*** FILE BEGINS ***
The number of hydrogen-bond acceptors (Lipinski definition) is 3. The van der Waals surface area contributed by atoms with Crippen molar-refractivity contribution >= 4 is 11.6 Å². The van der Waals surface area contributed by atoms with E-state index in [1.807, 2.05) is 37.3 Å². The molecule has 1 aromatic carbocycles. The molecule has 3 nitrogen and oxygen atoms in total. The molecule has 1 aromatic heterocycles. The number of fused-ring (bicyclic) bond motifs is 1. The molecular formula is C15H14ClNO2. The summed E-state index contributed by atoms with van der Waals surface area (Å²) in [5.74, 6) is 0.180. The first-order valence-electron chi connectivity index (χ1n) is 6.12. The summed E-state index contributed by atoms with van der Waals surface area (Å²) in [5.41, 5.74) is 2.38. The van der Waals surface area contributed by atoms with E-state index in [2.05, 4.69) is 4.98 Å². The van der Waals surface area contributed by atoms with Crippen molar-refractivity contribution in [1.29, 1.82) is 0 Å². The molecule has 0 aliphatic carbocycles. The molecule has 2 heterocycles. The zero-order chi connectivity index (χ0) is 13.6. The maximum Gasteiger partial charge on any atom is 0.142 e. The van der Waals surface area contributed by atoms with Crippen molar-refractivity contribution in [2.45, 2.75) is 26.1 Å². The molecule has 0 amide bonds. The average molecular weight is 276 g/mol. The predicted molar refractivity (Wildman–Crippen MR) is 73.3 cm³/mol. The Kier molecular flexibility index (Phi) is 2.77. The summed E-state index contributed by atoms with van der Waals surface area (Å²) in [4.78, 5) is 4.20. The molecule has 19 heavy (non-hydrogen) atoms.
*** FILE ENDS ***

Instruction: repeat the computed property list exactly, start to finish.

The number of hydrogen-bond acceptors (Lipinski definition) is 3. The van der Waals surface area contributed by atoms with Crippen molar-refractivity contribution >= 4 is 11.6 Å². The van der Waals surface area contributed by atoms with E-state index in [1.807, 2.05) is 37.3 Å². The molecule has 1 aromatic carbocycles. The molecule has 3 nitrogen and oxygen atoms in total. The molecule has 1 aromatic heterocycles. The number of fused-ring (bicyclic) bond motifs is 1. The molecular formula is C15H14ClNO2. The summed E-state index contributed by atoms with van der Waals surface area (Å²) in [5.74, 6) is 0.180. The first-order valence-electron chi connectivity index (χ1n) is 6.12. The summed E-state index contributed by atoms with van der Waals surface area (Å²) in [5.41, 5.74) is 2.38. The van der Waals surface area contributed by atoms with E-state index in [2.05, 4.69) is 4.98 Å². The van der Waals surface area contributed by atoms with Crippen molar-refractivity contribution in [1.29, 1.82) is 0 Å². The molecule has 0 aliphatic carbocycles. The molecule has 2 heterocycles. The zero-order chi connectivity index (χ0) is 13.6. The maximum Gasteiger partial charge on any atom is 0.142 e. The van der Waals surface area contributed by atoms with Crippen molar-refractivity contribution in [2.45, 2.75) is 26.1 Å². The molecule has 0 amide bonds. The average molecular weight is 276 g/mol. The predicted molar refractivity (Wildman–Crippen MR) is 73.3 cm³/mol. The Kier molecular flexibility index (Phi) is 2.77. The summed E-state index contributed by atoms with van der Waals surface area (Å²) in [4.78, 5) is 4.20. The molecule has 19 heavy (non-hydrogen) atoms.